On May 17, 1954, Chief Justice Earl Warren delivered the unanimous opinion of the U.S. Supreme Court in the matter of Brown v. Board of Education of Topeka, Kansas, overturning its landmark ruling in Plessy v. Ferguson, which had upheld the constitutionality of segregationist state laws under the doctrine of “separate but equal.”
The court’s abandonment of Plessy reverberated throughout the country, but by itself could not dislodge Jim Crow. Only years of social upheaval could bring about legislation as transformative as the Civil Rights Act of 1964 and the Voting Rights Act of 1965. The civil rights movement finally pressured the politicians to act — and the press served as its witnesses. With a presence in the South stretching back 90 years, The Associated Press was uniquely prepared to report it.
Students of Central High School in Little Rock, Ark., including Hazel Bryan, shout insults at Elizabeth Eckford on Sept. 4, 1957, as she calmly marches down to a line of National Guardsmen, who blocked the main entrance and would not let her enter. AP Photo / Arkansas Democrat Gazette / Will Counts View on apimages.com >
A Montgomery, Ala., Sheriff's Department booking photo of Rosa Parks taken Feb. 22, 1956, after she was arrested for refusing to give up her seat on a bus for a white passenger on Dec. 1, 1955, in Montgomery, Ala. AP Photo / Montgomery County Sheriff's Office View on apimages.com >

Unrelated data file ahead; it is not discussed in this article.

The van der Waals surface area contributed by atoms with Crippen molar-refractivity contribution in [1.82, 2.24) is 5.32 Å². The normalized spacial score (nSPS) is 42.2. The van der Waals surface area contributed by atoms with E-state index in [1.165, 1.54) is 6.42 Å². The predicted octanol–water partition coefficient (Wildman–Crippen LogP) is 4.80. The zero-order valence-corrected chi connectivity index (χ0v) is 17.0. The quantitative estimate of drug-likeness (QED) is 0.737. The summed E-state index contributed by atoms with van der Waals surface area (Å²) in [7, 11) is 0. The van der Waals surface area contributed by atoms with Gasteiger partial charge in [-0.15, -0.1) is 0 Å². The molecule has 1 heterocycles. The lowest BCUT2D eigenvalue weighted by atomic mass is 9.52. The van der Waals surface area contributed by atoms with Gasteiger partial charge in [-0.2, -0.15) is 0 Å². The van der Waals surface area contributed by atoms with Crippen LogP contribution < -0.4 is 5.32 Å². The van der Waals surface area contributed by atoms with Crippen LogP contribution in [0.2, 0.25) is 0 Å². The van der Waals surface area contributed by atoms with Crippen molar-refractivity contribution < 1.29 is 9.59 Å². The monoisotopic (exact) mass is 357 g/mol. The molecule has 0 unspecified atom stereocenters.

Civil rights leader Dr. Martin Luther King displays pictures of three civil rights workers at a news conference on Dec. 4, 1964, in New York City. The workers, Andrew Goodman, James Chaney and Michael Schwerner, disappeared in Mississippi near the town of Philadelphia, northeast of Jackson, the previous summer. Dr. King commended the FBI for its arrests in Mississippi in connection with the slayings. AP Photo / John Lindsay View on apimages.com >
“This is not a sectional issue. Difficulties over segregation and discrimination exist in every city, in every State of the Union. … This is not even a legal or legislative issue alone. It is better to settle these matters in the courts than on the streets, and new laws are needed at every level, but law alone cannot make men see right. We are confronted primarily with a moral issue.”
—President John F. Kennedy, June 11, 1963